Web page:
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COA orders new trial for overly talkative defendant

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In a divided opinion, the Indiana Court of Appeals has reversed a trial court’s denial of motion for mistrial, holding that the court went too far in physically preventing a defendant from speaking.

Kenneth Vaughn was charged with Class D felony robbery and other charges for allegedly robbing a bank in Merrillville. During a three-day trial in 2008, court records show that Vaughn repeatedly presented then withdrew requests to represent himself. On the final day of trial, Vaughn took the stand, and rather than answer his attorney’s open-ended question about events on the day of the robbery, Vaughn instead began criticizing his attorney.

Lake Superior Judge Thomas Stefaniak, Jr. interrupted at least four times, instructing Vaughn to stop talking. Vaughn continued talking about his attorney, and the judge ordered the jury to be removed from the courtroom. While the jury was still present, the bailiff put his hand over Vaughn’s mouth and handcuffed him.

With the jury out of the courtroom, the judge spoke to Vaughn, expressing his frustration that Vaughn had been “flimflamming back and forth” about whether to represent himself and saying that he believed Vaughn may have been trying to cause a mistrial all along. After that conversation, the bailiff removed Vaughn’s handcuffs, and the jury and all parties returned to the courtroom. Vaughn then answered his attorney’s questions without incident.

The jury found Vaughn guilty of Class C felony robbery and Class D felony resisting law enforcement, and the court sentenced him to six years on the first count and two years on the second, to be served consecutively.

In Kenneth Dwayne Vaughn v. State of Indiana, No.45A05-1102-CR-57, Kenneth Vaughn appealed the trial court’s dismissal of his motion for mistrial. The appeals court wrote that in order to grant a mistrial, the defendant must prove that he was placed in “grave peril” – the gravity of which is measured by its persuasive effect on the jury.

Citing Wrinkles v. State, 749 N.E. 2d 1179, 1193 (Ind. 2001), the COA held that a defendant should be handcuffed only when he presents a danger to those in the courtroom, to prevent his escape, or to maintain order during trial, because the use of restraints could cause jurors to assume a defendant is guilty.

In Vaughn, the appeals court held that the trial court overreacted to Vaughn’s disruptive comments and that despite his continuous waffling about whether to proceed pro se, he had not previously disrupted proceedings.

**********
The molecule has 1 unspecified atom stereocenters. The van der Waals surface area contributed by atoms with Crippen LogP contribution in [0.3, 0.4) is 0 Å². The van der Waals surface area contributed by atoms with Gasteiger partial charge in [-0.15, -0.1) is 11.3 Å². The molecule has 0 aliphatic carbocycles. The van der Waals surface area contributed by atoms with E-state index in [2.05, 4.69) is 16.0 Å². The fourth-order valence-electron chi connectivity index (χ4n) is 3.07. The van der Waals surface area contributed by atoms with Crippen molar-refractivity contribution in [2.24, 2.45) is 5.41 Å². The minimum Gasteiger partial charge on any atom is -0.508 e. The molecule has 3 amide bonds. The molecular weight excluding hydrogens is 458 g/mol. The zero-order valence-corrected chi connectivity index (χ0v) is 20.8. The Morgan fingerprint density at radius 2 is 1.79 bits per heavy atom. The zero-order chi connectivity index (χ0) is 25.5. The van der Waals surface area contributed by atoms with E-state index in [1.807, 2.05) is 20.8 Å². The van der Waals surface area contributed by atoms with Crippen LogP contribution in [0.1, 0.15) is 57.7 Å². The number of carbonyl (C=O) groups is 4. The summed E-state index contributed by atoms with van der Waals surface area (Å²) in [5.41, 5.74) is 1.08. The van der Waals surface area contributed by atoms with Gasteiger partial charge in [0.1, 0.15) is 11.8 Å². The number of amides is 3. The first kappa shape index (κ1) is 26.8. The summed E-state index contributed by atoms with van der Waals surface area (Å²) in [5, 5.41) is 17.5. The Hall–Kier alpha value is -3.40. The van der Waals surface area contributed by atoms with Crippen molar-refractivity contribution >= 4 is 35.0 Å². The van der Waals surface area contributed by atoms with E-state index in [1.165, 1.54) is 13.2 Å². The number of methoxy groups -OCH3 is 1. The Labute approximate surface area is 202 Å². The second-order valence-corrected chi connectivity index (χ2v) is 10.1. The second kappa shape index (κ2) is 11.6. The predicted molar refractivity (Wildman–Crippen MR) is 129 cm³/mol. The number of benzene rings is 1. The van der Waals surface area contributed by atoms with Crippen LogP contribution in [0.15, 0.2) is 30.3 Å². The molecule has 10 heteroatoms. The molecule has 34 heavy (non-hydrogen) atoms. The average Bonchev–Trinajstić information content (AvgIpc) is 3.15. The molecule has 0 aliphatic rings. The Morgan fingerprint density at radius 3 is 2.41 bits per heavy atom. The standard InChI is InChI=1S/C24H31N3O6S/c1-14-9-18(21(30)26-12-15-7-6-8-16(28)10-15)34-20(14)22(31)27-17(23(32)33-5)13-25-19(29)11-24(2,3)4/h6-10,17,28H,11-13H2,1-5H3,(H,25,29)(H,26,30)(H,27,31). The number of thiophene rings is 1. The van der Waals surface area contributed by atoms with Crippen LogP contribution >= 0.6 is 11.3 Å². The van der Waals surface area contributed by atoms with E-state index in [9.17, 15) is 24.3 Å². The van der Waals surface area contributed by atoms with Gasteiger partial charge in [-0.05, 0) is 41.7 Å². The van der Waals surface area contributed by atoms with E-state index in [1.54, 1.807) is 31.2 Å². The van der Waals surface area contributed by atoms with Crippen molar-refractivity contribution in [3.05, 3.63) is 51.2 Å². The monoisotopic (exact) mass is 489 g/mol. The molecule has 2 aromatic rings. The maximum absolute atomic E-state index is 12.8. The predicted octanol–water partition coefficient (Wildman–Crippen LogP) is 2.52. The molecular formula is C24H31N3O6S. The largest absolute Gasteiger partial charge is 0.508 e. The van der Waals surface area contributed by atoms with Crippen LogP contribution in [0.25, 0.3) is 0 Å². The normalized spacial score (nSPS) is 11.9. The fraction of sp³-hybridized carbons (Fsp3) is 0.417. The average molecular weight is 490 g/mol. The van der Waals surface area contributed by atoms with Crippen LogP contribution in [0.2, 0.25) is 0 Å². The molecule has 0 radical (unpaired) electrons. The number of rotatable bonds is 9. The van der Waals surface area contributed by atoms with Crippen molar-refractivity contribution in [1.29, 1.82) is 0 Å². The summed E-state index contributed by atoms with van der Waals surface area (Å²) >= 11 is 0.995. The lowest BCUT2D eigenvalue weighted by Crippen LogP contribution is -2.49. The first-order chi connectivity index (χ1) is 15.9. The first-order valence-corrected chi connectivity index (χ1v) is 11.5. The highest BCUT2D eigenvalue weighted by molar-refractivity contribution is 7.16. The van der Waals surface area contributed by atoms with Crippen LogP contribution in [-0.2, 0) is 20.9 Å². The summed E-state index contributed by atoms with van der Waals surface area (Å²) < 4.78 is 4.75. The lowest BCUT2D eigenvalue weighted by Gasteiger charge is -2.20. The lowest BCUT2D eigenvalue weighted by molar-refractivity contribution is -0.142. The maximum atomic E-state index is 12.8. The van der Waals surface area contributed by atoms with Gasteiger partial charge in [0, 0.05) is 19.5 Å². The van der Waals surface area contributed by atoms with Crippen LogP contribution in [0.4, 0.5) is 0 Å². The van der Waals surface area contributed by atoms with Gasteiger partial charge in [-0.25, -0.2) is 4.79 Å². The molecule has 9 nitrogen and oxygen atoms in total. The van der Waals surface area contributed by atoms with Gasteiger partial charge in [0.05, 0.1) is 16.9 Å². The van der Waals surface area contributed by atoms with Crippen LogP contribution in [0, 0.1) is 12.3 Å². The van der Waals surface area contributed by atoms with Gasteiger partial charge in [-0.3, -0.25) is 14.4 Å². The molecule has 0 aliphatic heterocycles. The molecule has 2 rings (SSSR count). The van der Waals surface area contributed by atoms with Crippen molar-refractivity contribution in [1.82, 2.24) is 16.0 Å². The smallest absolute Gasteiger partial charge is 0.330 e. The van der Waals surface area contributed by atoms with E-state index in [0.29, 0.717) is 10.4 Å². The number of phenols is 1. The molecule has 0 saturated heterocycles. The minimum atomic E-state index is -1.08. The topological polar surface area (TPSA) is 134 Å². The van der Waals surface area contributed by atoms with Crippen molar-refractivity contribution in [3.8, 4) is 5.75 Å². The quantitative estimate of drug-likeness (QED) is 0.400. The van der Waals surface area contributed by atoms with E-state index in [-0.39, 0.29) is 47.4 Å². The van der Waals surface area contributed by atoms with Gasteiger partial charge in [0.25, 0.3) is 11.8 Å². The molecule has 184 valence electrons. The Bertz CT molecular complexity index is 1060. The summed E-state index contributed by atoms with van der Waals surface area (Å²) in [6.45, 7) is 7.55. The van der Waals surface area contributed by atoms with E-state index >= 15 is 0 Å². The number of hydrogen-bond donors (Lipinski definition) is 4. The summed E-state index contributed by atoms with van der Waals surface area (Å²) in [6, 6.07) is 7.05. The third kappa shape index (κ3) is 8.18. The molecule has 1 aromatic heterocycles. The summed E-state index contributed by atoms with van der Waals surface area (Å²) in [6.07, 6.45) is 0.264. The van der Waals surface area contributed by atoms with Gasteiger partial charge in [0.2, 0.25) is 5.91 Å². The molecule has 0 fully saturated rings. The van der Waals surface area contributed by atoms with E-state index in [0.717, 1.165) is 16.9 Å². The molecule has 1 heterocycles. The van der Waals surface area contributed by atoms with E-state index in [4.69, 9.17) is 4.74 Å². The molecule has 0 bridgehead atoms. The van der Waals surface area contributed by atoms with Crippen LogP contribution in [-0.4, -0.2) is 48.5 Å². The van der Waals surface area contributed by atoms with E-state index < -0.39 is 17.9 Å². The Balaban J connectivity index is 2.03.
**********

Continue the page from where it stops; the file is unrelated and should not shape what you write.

The COA majority wrote: “We realize that it sometimes takes superhuman effort to restrain the natural frustration of dealing with difficult people at challenging times. We also recognize that this action is totally out of character for this seasoned and fine trial court judge.” Muzzling and restraining Vaughn, the appeals court held, deprived him of a fair trial before an untainted and impartial jury. It reversed and remanded for a new trial.

Judge Ezra Friedlander dissented, stating that he believed the trial court’s actions in silencing Vaughn were appropriate. Both the trial court and the defense, Friedlander wrote, were concerned that Vaughn was about to make statements on the stand that might cause a mistrial, and no one could predict whether Vaughn would have continued to disregard the judge’s orders to be quiet. Judge Friedlander also wrote that the jury would likely understand the reason for the restraints and would not assume that Vaughn was a dangerous person.

“Whether purposeful or not, he should not be permitted to gain from his willful disregard of the trial court’s commands,” Judge Friedlander wrote. “I would affirm the trial court in all respects.”

 

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  1. Well, maybe it's because they are unelected, and, they have a tendency to strike down laws by elected officials from all over the country. When you have been taught that "Democracy" is something almost sacred, then, you will have a tendency to frown on such imperious conduct. Lawyers get acculturated in law school into thinking that this is the very essence of high minded government, but to people who are more heavily than King George ever did, they may not like it. Thanks for the information.

  2. I pd for a bankruptcy years ago with Mr Stiles and just this week received a garnishment from my pay! He never filed it even though he told me he would! Don't let this guy practice law ever again!!!

  3. Excellent initiative on the part of the AG. Thankfully someone takes action against predators taking advantage of people who have already been through the wringer. Well done!

  4. Conour will never turn these funds over to his defrauded clients. He tearfully told the court, and his daughters dutifully pledged in interviews, that his first priority is to repay every dime of the money he stole from his clients. Judge Young bought it, much to the chagrin of Conour’s victims. Why would Conour need the $2,262 anyway? Taxpayers are now supporting him, paying for his housing, utilities, food, healthcare, and clothing. If Conour puts the money anywhere but in the restitution fund, he’s proved, once again, what a con artist he continues to be and that he has never had any intention of repaying his clients. Judge Young will be proven wrong... again; Conour has no remorse and the Judge is one of the many conned.

  5. Pass Legislation to require guilty defendants to pay for the costs of lab work, etc as part of court costs...

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